While we wouldn’t want to win the Superbowl and drive off in a Tucson just yet, the third generation of Hyundai’s compact SUV is becoming more and more compelling for family buyers. There’s a lot to like, from the high available specification to the cavernous interior, and of course, Hyundai’s mammoth drivetrain warranty that ought to last longer than you’ll own the Tucson. Three years on from the launch of this third generation Tucson, it’s a compelling offering, but faces tough competition from the likes of the Honda CR-V. For 2018 there are three engines available, with a base 164-horsepower 2.0-liter carrying over from last year, as is a 175-hp 1.6T, but new to the line-up is a 181-hp 2.4-liter. Engines are mated to either a six-speed automatic or seven-speed dual-clutch automatic with front- or all-wheel drive available. Priced from $22,550 to $30,825 it undercuts many rivals with similar specification levels.
|SE||2.0-liter Inline-4 Gas||6-Speed Automatic||Front wheel drive, All wheel drive||$21,724||$22,550|
|SEL||2.0-liter Inline-4 Gas||6-Speed Automatic||Front wheel drive, All wheel drive||$22,905||$23,800|
|Sport||2.4-liter Inline-4 Gas||6-Speed Automatic||Front wheel drive, All wheel drive||$24,055||$25,150|
|Value||1.6-liter Turbo Inline-4 Gas||7-Speed Automatic||Front wheel drive, All wheel drive||$25,371||$26,550|
|SEL Plus||2.0-liter Inline-4 Gas||6-Speed Automatic||Front wheel drive, All wheel drive||$25,646||$26,700|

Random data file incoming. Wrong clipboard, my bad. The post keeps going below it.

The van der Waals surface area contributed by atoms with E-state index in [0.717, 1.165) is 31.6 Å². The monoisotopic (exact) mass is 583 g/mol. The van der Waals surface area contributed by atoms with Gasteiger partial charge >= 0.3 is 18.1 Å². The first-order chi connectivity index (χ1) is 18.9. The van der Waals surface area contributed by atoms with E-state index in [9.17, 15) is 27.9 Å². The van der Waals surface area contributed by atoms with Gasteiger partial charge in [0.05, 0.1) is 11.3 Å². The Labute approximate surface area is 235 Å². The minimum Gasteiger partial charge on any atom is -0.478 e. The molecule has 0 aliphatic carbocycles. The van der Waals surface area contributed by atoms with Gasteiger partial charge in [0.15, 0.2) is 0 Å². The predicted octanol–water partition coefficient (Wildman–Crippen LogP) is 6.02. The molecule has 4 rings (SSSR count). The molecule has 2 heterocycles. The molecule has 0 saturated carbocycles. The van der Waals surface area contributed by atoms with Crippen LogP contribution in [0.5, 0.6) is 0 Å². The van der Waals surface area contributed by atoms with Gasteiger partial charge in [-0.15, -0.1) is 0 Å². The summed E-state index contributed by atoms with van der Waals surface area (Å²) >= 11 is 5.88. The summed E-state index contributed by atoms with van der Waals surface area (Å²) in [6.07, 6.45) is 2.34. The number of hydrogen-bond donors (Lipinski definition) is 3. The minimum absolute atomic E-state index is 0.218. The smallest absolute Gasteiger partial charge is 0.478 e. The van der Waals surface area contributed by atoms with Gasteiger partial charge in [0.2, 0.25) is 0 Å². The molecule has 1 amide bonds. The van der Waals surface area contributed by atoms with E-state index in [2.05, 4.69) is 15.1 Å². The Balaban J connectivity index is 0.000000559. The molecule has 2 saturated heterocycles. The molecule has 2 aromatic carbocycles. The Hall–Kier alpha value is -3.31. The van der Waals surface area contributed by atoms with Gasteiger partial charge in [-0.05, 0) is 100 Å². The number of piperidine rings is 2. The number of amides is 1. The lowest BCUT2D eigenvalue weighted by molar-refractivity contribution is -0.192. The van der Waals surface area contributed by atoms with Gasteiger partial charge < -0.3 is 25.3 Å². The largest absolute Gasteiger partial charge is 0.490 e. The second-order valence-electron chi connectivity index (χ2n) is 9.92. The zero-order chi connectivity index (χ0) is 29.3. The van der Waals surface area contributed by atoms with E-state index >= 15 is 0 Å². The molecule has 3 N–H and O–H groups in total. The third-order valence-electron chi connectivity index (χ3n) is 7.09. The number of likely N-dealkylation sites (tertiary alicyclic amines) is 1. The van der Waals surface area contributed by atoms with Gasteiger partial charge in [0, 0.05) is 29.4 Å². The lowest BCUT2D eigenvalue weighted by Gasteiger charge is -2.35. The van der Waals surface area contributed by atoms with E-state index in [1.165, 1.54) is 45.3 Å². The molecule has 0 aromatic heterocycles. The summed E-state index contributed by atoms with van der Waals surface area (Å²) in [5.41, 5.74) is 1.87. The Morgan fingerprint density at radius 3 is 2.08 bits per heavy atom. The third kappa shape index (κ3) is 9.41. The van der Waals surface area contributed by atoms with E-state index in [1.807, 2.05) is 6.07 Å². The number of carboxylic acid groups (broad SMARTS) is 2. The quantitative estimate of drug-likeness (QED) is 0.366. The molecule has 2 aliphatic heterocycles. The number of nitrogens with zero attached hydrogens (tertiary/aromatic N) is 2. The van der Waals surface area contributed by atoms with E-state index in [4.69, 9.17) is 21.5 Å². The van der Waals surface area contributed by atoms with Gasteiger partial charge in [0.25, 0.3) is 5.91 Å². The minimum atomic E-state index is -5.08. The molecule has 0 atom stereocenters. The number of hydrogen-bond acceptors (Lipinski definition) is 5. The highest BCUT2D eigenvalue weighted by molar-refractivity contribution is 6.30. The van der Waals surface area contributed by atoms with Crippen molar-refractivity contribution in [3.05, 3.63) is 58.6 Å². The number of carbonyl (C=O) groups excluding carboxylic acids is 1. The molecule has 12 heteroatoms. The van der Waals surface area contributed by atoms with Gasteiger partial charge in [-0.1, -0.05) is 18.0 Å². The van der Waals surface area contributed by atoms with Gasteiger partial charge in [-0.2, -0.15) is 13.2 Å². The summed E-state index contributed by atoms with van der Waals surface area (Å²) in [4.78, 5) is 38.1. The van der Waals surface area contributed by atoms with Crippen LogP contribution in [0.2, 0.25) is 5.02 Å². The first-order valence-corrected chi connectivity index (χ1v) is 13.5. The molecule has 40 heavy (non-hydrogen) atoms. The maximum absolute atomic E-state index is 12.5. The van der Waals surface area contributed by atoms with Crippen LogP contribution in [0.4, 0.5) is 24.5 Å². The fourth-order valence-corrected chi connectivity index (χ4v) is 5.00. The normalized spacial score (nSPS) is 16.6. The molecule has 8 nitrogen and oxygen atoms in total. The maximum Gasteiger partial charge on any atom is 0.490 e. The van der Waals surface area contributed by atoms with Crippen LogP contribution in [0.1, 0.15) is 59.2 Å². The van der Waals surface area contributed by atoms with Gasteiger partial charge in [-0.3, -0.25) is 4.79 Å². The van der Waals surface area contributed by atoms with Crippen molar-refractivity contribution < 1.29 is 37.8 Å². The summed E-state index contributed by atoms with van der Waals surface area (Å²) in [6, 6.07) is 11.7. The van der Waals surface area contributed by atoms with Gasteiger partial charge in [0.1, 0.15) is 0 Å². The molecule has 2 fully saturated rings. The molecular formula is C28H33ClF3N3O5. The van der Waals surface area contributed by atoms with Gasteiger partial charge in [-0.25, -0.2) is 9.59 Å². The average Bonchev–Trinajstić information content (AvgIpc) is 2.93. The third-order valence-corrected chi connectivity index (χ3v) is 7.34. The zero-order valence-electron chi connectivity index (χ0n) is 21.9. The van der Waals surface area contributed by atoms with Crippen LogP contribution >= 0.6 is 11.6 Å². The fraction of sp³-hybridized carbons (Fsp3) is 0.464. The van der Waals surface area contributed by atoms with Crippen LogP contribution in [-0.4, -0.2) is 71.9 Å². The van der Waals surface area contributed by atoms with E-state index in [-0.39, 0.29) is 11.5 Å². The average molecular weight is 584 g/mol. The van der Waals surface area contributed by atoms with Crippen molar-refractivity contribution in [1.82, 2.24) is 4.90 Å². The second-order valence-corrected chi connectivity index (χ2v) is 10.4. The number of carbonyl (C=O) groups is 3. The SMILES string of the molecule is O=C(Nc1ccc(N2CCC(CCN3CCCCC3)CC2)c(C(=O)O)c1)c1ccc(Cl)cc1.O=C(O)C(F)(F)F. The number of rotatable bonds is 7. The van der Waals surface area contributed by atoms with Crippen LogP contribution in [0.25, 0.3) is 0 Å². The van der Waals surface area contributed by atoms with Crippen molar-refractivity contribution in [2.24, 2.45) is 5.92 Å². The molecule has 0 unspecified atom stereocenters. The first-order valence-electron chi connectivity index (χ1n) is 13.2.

by Roger Biermann
Hyundai’s popular third-generation compact SUV offering continues relatively unchanged into the 2018 model year, with only a reshuffle of trims and equipment to accompany the year change. But that’s no bad thing, as against the Mazda CX-5 and Honda CR-V the Tucson has plenty to offer, especially when families are involved in the buying process. With available front- and all-wheel drive, and three engine choices for 2018, there’s now a wider range of drivetrains to choose from, and with tech made more available across the range, Hyundai is ensuring the price of a well-equipped SUV is well within everyone’s budget.
The Tucson presents a familiar face, with a largely unchanged look since it first debuted a few years ago. The hexagonal grille features up front with the flying H centered on the upper of three horizontal bars, framed either side by drawn back headlights with integrated daytime running lights from the SEL trim up. From the SEL, the Tucson also features front fog lights mounted wide on the front bumper. As you move up the trim ladder to Limited, the front gets exterior enhancements such as extra chrome trimmings on the lower front bumper.